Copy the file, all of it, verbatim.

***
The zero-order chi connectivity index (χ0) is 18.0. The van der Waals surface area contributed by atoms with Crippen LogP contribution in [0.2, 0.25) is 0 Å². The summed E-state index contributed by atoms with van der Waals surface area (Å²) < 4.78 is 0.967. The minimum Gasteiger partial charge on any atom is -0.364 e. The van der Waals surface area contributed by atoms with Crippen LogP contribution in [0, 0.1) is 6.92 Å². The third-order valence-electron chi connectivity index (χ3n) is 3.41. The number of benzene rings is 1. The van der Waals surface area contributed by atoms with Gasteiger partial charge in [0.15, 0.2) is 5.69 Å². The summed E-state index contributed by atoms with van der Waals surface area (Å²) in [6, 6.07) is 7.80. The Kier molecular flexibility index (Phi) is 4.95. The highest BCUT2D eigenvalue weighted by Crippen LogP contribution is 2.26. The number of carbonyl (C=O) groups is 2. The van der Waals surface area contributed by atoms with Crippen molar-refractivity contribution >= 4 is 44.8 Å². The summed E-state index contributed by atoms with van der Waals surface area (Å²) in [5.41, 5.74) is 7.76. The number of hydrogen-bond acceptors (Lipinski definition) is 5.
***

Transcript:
The zero-order chi connectivity index (χ0) is 18.0. The van der Waals surface area contributed by atoms with Crippen LogP contribution in [0.2, 0.25) is 0 Å². The summed E-state index contributed by atoms with van der Waals surface area (Å²) < 4.78 is 0.967. The minimum Gasteiger partial charge on any atom is -0.364 e. The van der Waals surface area contributed by atoms with Crippen LogP contribution in [0, 0.1) is 6.92 Å². The third-order valence-electron chi connectivity index (χ3n) is 3.41. The number of benzene rings is 1. The van der Waals surface area contributed by atoms with Gasteiger partial charge in [0.15, 0.2) is 5.69 Å². The summed E-state index contributed by atoms with van der Waals surface area (Å²) in [6, 6.07) is 7.80. The Kier molecular flexibility index (Phi) is 4.95. The highest BCUT2D eigenvalue weighted by Crippen LogP contribution is 2.26. The number of carbonyl (C=O) groups is 2. The van der Waals surface area contributed by atoms with Crippen molar-refractivity contribution >= 4 is 44.8 Å². The summed E-state index contributed by atoms with van der Waals surface area (Å²) in [5.41, 5.74) is 7.76. The number of hydrogen-bond acceptors (Lipinski definition) is 5.